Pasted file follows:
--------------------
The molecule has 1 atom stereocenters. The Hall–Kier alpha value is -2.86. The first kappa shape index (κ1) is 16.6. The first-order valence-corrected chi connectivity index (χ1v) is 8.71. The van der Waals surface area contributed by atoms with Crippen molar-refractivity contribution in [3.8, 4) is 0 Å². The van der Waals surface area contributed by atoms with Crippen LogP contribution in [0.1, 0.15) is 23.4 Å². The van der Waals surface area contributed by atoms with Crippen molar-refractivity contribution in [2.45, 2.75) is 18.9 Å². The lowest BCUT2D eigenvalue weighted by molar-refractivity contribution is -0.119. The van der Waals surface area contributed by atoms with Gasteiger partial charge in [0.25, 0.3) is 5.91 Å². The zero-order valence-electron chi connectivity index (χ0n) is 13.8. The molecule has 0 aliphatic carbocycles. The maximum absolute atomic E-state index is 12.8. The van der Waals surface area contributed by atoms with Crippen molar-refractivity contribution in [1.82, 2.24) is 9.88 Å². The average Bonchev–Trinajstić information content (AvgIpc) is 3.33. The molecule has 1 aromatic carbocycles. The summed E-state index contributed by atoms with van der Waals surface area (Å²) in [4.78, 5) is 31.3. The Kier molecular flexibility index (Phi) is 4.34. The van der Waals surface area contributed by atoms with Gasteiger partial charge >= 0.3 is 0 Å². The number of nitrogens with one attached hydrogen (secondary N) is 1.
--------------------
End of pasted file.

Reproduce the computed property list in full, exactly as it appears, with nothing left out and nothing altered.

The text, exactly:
The molecule has 1 atom stereocenters. The Hall–Kier alpha value is -2.86. The first kappa shape index (κ1) is 16.6. The first-order valence-corrected chi connectivity index (χ1v) is 8.71. The van der Waals surface area contributed by atoms with Crippen molar-refractivity contribution in [3.8, 4) is 0 Å². The van der Waals surface area contributed by atoms with Crippen LogP contribution in [0.1, 0.15) is 23.4 Å². The van der Waals surface area contributed by atoms with Crippen molar-refractivity contribution in [2.45, 2.75) is 18.9 Å². The lowest BCUT2D eigenvalue weighted by molar-refractivity contribution is -0.119. The van der Waals surface area contributed by atoms with Gasteiger partial charge in [0.25, 0.3) is 5.91 Å². The zero-order valence-electron chi connectivity index (χ0n) is 13.8. The molecule has 0 aliphatic carbocycles. The maximum absolute atomic E-state index is 12.8. The van der Waals surface area contributed by atoms with Crippen molar-refractivity contribution in [1.82, 2.24) is 9.88 Å². The average Bonchev–Trinajstić information content (AvgIpc) is 3.33. The molecule has 1 aromatic carbocycles. The summed E-state index contributed by atoms with van der Waals surface area (Å²) in [4.78, 5) is 31.3. The Kier molecular flexibility index (Phi) is 4.34. The van der Waals surface area contributed by atoms with Gasteiger partial charge >= 0.3 is 0 Å². The number of nitrogens with one attached hydrogen (secondary N) is 1.